Denmark’s ruling centre-right coalition government is floating a public ban on face veils, following France and some other European countries in restricting the burqa and niqab, worn by a minority of Muslim women in the country.
A study from the University of Copenhagen’s Department of Cross-Cultural and Religious Studies (ToRS) in 2009, however, found that just three Muslim women wear the burqa, with around 150 to 200 women surveyed wear the niqab.
Danish authorities do not register religious identity. Estimates from 2009 put the number of Muslims in Denmark at 221,800 (4 per cent of the population), which puts the number of Muslim women who wear the niqab at just 0.09 per cent.
But support from the far-right Danish People’s Party (Dansk Folkeparti) which became Denmark’s second largest party in parliament, following the 2015 elections, may help this legislation pass.
The Danish People’s Party has long advocated for a ban, having failed to get legislation passed in 2004, 2009, and in 2014. In 2017, the People’s Party wanted to ban all forms of religious headwear during working hours.
Danish academics, however, point to negative media stereotypes about ‘oppressed migrant women’ have been present in Danish media since the 1970s. With the media framing various forms of oppression (forced marriage or domestic violence) as products of their culture or Islamic faith. Rikke Andreassen argued that debates about a partial or full burqa ban in Denmark were contingent on debates where no problems had existed. For example, Andreassen cites an example of the clothing of Muslim women in the workplace or their refusal to shake the hands of their male colleagues despite no such evidence of complaints existing. One school considered a ban on the niqab or burqa despite no student wearing either garment.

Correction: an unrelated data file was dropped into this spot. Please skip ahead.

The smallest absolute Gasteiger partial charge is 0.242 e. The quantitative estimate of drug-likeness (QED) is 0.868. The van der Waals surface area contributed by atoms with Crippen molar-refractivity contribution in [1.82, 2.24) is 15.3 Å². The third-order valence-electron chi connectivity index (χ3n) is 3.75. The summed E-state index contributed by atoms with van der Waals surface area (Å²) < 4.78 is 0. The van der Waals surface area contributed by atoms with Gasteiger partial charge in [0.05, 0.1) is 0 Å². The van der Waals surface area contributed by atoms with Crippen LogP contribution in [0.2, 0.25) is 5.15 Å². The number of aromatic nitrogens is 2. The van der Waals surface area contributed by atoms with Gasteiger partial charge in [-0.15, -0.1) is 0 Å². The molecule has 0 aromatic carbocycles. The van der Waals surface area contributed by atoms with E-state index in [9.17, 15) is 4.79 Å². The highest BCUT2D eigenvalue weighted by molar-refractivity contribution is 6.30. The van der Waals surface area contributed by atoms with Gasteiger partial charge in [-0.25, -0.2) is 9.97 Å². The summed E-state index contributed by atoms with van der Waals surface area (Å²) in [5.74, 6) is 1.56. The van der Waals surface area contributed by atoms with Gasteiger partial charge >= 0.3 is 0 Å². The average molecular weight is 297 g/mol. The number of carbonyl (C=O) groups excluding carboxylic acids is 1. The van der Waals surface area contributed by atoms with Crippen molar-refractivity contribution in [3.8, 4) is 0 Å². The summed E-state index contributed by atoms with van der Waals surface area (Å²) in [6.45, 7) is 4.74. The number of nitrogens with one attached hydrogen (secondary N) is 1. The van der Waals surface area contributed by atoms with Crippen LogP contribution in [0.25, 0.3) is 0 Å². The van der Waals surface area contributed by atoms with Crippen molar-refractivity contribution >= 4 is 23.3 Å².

Other academics describe how debates about the niqab and burqa often concern cultural difference or are framed in the language of security and potential risk. The nationalist Patriotic Front coalition in Bulgaria cited security concerns when banning the public wearing of the burqa in 2016. The Bulgarian town of Pazardjik enacted a ban despite the number of women who wear the niqab stood at around two dozen.
Latvia passed a similar law in 2016 under the guise of security concerns and protecting cultural identity despite three Muslim women wearing the niqab.
Some have argued that the ban in Austria was a way to stunt any support for the far-right in a country where only 150 women wear such clothing.
Others have documented how, in countries, like France and Belgium, where bans exist, the proportion of Muslim women who wear either the niqab or burqa are minorities within a minority.
The proposed public ban in Denmark is again not without political opposition, with some high-profile liberal MPs intending to break rank and vote against any such proposal, as the libertarian Liberal Alliance party, a coalition partner, will allow its MPs a free vote on the issue.
A violation of the ban would result in a fine of 1,000 kroner (£120). Fines can increase to 10,000 kroner for repeat offences.
The ban extends to other items.
An earlier draft of the ban proposed prison sentences of three months but it was dropped following opposition.